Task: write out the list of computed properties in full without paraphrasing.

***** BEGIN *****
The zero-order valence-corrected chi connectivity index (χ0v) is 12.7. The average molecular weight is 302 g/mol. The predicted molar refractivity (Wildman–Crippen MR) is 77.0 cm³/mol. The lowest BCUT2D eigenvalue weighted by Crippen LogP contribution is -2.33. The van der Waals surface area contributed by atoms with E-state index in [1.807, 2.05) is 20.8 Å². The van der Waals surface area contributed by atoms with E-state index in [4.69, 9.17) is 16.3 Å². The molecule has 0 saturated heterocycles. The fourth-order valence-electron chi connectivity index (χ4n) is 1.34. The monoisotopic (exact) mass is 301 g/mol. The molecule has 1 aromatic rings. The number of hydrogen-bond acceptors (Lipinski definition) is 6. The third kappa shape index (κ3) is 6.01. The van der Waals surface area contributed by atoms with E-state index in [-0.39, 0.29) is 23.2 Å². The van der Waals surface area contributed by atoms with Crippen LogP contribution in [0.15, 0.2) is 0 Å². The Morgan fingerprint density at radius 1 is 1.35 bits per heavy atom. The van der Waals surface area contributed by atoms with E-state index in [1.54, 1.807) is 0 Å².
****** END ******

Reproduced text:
The zero-order valence-corrected chi connectivity index (χ0v) is 12.7. The average molecular weight is 302 g/mol. The predicted molar refractivity (Wildman–Crippen MR) is 77.0 cm³/mol. The lowest BCUT2D eigenvalue weighted by Crippen LogP contribution is -2.33. The van der Waals surface area contributed by atoms with E-state index in [1.807, 2.05) is 20.8 Å². The van der Waals surface area contributed by atoms with E-state index in [4.69, 9.17) is 16.3 Å². The molecule has 0 saturated heterocycles. The fourth-order valence-electron chi connectivity index (χ4n) is 1.34. The monoisotopic (exact) mass is 301 g/mol. The molecule has 1 aromatic rings. The number of hydrogen-bond acceptors (Lipinski definition) is 6. The third kappa shape index (κ3) is 6.01. The van der Waals surface area contributed by atoms with E-state index in [-0.39, 0.29) is 23.2 Å². The van der Waals surface area contributed by atoms with Crippen LogP contribution in [0.15, 0.2) is 0 Å². The Morgan fingerprint density at radius 1 is 1.35 bits per heavy atom. The van der Waals surface area contributed by atoms with E-state index in [1.54, 1.807) is 0 Å².